Indian Prime Minister Narendra Modi’s decision to repeal the contentious farm laws is, at once, a strategic and political move and a belated admission of its haste, high-handedness and lack of legislative acumen.
The laws aimed at deregulating the market had whipped up an unprecedented firestorm of protest in the states of Punjab and Uttar Pradesh and posed a real challenge to Mr Modi. They had mobilised farmers and civil society in Sikh-majority Punjab and spread quickly to parts of Uttar Pradesh, states which will see key elections early next year. Taken aback, Mr Modi’s government had called protesters names and stubbornly stuck to its position.
The BJP, which had not anticipated such a blowback, has been trying hard to placate the Sikhs. Much of its executive meeting earlier this month was devoted to assuaging the community’s sentiments: increasing farm budget and crop prices, re-opening a historic corridor to one of Sikhism’s holiest shrines in Pakistan, a fresh probe to punish the guilty in the 1984 anti-Sikh riots in Delhi.
Also, the government was clearly getting jittery about the growing alienation of the Sikh community over the laws.
History holds grim lessons in Punjab, a strategic border state: a violent separatist movement in the 1980s was fuelled by similar estrangement of the community. There were warnings from the party faithful: The Sikhs “should not be bothered,” Satyapal Malik, a former BJP vice president and present governor of Meghalaya state, said in October, adding that the community has risen against the government and even powerful empires in the past.
By repealing the laws, Mr Modi hopes to regain the confidence of the farmers in general and Sikhs in particular.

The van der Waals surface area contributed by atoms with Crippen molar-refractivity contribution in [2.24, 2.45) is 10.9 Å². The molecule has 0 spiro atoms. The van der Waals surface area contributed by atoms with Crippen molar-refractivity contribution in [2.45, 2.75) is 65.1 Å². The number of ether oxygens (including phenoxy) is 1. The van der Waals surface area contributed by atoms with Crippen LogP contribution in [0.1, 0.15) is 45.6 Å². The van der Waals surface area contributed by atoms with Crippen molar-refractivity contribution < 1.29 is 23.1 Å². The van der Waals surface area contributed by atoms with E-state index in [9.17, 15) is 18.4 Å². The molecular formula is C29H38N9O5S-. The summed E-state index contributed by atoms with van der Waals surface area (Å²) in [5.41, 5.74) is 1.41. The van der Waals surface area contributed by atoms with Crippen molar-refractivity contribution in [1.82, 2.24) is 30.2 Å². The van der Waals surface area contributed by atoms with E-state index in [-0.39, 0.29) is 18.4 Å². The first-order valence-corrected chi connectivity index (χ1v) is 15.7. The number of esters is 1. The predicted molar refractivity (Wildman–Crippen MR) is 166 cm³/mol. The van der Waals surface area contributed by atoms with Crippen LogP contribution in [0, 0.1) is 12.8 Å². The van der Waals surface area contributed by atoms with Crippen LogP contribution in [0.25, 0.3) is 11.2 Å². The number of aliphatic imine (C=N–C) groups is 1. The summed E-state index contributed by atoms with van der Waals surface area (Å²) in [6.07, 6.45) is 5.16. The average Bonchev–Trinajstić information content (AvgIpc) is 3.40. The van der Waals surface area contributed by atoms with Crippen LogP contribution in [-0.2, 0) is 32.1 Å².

The jury is out on whether it will boost his party’s chances in the upcoming state polls. Things have not been going well: prices are rising, joblessness is rife, an already-faltering economy is trying to claw out of the pandemic slowdown. Farmers have been angry and, in Uttar Pradesh, BJP’s own leaders have been accused of violence against farmers. In Punjab, party leaders have been facing fierce protests on campaign trails for local polls.
“When things are not going in your favour, you make a move in order to deny advantage to your opponents from the emerging situation. The move to repeal the farm laws aims at doing that in many ways,” Rahul Verma, a fellow with the Delhi-based Centre for Policy Research think tank, told me.
Many doubt that the move will benefit BJP much in the elections. In Punjab, the BJP can expect minor gains, if at all. In western Uttar Pradesh – which elects 60 to 80 of the 403 legislators in the state assembly – the party might reap some benefits. By arresting a possible slide in seats in Uttar Pradesh, the BJP will hope to win the bellwether state “comfortably” and contest the 2024 general election on a strong footing.
As far as the farm laws are concerned, the repeal reveals the BJP’s lack of legislative acumen. Much of Mr Modi’s supposedly bold reforms that were bulldozed through the parliament are stuck: his government has failed to implement a land acquisition law; the rules of new labour laws and a controversial citizenship laws have been delayed. A large part of this blame must lie with the party’s failure to engage with the opposition in parliament and rushing legislation.
In the short run, Mr Modi’s supporters are likely to feel let down by a leader they perceive as bold and decisive. The opposition will feel emboldened. The aura of invincibility built around Mr Modi’s leadership also suffers a dent; what is clear is that mass protests can still unnerve a government which rules with a brute majority in Delhi and faces little resistance from an enfeebled opposition. Mr Modi is adroit in changing the narrative in his favour, so his political communication on the rollback in the days ahead will be keenly heard.
As for those who had supported the farm reforms, it is again a salutary lesson that good economics often makes for poor politics. Especially when there is a trust deficit between the key stakeholders and the government; and the politics is partisan and non-consultative. Courtesy BBC